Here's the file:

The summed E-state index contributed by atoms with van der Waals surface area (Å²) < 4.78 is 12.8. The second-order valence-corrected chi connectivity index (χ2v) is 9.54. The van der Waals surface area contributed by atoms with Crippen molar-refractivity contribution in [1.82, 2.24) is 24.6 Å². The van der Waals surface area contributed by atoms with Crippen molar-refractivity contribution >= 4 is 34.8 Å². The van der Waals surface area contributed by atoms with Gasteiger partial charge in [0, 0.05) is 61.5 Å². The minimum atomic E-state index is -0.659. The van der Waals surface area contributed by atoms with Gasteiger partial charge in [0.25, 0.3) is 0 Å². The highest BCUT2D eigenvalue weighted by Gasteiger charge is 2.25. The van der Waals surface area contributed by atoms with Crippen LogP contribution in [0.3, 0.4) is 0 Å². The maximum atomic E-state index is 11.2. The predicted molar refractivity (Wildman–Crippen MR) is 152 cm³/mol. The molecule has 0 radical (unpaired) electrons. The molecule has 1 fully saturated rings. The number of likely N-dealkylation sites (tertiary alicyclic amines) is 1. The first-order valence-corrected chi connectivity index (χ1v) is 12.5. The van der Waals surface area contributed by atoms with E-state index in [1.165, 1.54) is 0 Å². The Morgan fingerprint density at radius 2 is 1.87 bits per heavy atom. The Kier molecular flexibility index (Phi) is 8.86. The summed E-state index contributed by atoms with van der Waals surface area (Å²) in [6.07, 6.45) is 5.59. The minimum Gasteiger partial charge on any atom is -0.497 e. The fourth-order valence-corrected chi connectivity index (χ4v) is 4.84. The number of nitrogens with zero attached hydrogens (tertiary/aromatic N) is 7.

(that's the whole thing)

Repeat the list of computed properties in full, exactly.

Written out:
The summed E-state index contributed by atoms with van der Waals surface area (Å²) < 4.78 is 12.8. The second-order valence-corrected chi connectivity index (χ2v) is 9.54. The van der Waals surface area contributed by atoms with Crippen molar-refractivity contribution in [1.82, 2.24) is 24.6 Å². The van der Waals surface area contributed by atoms with Crippen molar-refractivity contribution >= 4 is 34.8 Å². The van der Waals surface area contributed by atoms with Gasteiger partial charge in [0, 0.05) is 61.5 Å². The minimum atomic E-state index is -0.659. The van der Waals surface area contributed by atoms with Gasteiger partial charge in [0.25, 0.3) is 0 Å². The highest BCUT2D eigenvalue weighted by Gasteiger charge is 2.25. The van der Waals surface area contributed by atoms with Crippen LogP contribution in [0.3, 0.4) is 0 Å². The maximum atomic E-state index is 11.2. The predicted molar refractivity (Wildman–Crippen MR) is 152 cm³/mol. The molecule has 0 radical (unpaired) electrons. The molecule has 1 fully saturated rings. The number of likely N-dealkylation sites (tertiary alicyclic amines) is 1. The first-order valence-corrected chi connectivity index (χ1v) is 12.5. The van der Waals surface area contributed by atoms with E-state index in [1.165, 1.54) is 0 Å². The Morgan fingerprint density at radius 2 is 1.87 bits per heavy atom. The Kier molecular flexibility index (Phi) is 8.86. The summed E-state index contributed by atoms with van der Waals surface area (Å²) in [6.07, 6.45) is 5.59. The minimum Gasteiger partial charge on any atom is -0.497 e. The fourth-order valence-corrected chi connectivity index (χ4v) is 4.84. The number of nitrogens with zero attached hydrogens (tertiary/aromatic N) is 7.